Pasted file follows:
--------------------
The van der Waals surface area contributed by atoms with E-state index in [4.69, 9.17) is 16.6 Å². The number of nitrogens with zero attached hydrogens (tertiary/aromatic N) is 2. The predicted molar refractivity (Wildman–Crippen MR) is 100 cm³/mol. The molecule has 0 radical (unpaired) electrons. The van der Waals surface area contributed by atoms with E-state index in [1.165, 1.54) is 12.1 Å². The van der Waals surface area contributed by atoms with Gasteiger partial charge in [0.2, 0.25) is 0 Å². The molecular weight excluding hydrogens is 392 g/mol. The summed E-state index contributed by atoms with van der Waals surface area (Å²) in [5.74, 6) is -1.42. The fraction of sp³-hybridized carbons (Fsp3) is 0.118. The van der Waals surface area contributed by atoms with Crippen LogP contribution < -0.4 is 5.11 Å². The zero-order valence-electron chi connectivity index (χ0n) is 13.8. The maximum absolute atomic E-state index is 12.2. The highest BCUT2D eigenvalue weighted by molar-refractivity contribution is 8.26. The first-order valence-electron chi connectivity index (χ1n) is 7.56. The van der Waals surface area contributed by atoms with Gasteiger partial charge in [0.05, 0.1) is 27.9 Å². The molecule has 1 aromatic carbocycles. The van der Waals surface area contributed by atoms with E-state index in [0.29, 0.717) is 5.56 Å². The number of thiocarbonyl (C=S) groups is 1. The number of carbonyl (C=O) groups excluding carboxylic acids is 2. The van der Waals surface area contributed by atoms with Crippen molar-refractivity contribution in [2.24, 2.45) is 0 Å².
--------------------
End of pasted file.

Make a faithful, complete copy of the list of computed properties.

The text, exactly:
The van der Waals surface area contributed by atoms with E-state index in [4.69, 9.17) is 16.6 Å². The number of nitrogens with zero attached hydrogens (tertiary/aromatic N) is 2. The predicted molar refractivity (Wildman–Crippen MR) is 100 cm³/mol. The molecule has 0 radical (unpaired) electrons. The van der Waals surface area contributed by atoms with E-state index in [1.165, 1.54) is 12.1 Å². The van der Waals surface area contributed by atoms with Gasteiger partial charge in [0.2, 0.25) is 0 Å². The molecular weight excluding hydrogens is 392 g/mol. The summed E-state index contributed by atoms with van der Waals surface area (Å²) in [5.74, 6) is -1.42. The fraction of sp³-hybridized carbons (Fsp3) is 0.118. The van der Waals surface area contributed by atoms with Crippen LogP contribution < -0.4 is 5.11 Å². The zero-order valence-electron chi connectivity index (χ0n) is 13.8. The maximum absolute atomic E-state index is 12.2. The highest BCUT2D eigenvalue weighted by molar-refractivity contribution is 8.26. The first-order valence-electron chi connectivity index (χ1n) is 7.56. The van der Waals surface area contributed by atoms with Gasteiger partial charge in [0.05, 0.1) is 27.9 Å². The molecule has 1 aromatic carbocycles. The van der Waals surface area contributed by atoms with E-state index in [0.29, 0.717) is 5.56 Å². The number of thiocarbonyl (C=S) groups is 1. The number of carbonyl (C=O) groups excluding carboxylic acids is 2. The van der Waals surface area contributed by atoms with Crippen molar-refractivity contribution in [2.24, 2.45) is 0 Å².